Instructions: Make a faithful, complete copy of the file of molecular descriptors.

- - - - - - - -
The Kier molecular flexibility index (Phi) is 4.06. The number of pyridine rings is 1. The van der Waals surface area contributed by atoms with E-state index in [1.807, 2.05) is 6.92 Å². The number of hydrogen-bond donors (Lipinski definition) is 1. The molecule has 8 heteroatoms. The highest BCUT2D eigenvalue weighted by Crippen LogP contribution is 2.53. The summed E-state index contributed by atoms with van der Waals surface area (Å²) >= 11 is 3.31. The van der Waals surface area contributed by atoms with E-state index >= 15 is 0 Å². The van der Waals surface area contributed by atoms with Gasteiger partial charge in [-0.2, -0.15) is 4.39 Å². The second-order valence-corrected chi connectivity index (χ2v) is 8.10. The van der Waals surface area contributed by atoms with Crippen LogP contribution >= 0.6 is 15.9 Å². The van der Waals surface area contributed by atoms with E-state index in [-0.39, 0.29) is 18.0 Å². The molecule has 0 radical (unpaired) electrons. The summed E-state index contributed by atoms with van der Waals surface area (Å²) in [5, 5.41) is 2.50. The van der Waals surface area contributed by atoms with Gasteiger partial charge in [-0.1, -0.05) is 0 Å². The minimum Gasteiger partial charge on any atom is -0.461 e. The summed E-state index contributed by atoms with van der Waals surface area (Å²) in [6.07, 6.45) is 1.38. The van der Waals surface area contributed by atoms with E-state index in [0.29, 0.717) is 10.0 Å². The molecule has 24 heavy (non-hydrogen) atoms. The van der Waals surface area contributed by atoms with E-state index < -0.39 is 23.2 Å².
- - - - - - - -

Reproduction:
The Kier molecular flexibility index (Phi) is 4.06. The number of pyridine rings is 1. The van der Waals surface area contributed by atoms with E-state index in [1.807, 2.05) is 6.92 Å². The number of hydrogen-bond donors (Lipinski definition) is 1. The molecule has 8 heteroatoms. The highest BCUT2D eigenvalue weighted by Crippen LogP contribution is 2.53. The summed E-state index contributed by atoms with van der Waals surface area (Å²) >= 11 is 3.31. The van der Waals surface area contributed by atoms with E-state index >= 15 is 0 Å². The van der Waals surface area contributed by atoms with Gasteiger partial charge in [-0.2, -0.15) is 4.39 Å². The second-order valence-corrected chi connectivity index (χ2v) is 8.10. The van der Waals surface area contributed by atoms with Crippen LogP contribution >= 0.6 is 15.9 Å². The van der Waals surface area contributed by atoms with E-state index in [-0.39, 0.29) is 18.0 Å². The molecule has 0 radical (unpaired) electrons. The summed E-state index contributed by atoms with van der Waals surface area (Å²) in [5, 5.41) is 2.50. The van der Waals surface area contributed by atoms with Gasteiger partial charge in [-0.1, -0.05) is 0 Å². The minimum Gasteiger partial charge on any atom is -0.461 e. The summed E-state index contributed by atoms with van der Waals surface area (Å²) in [6.07, 6.45) is 1.38. The van der Waals surface area contributed by atoms with E-state index in [0.29, 0.717) is 10.0 Å². The molecule has 24 heavy (non-hydrogen) atoms. The van der Waals surface area contributed by atoms with E-state index < -0.39 is 23.2 Å².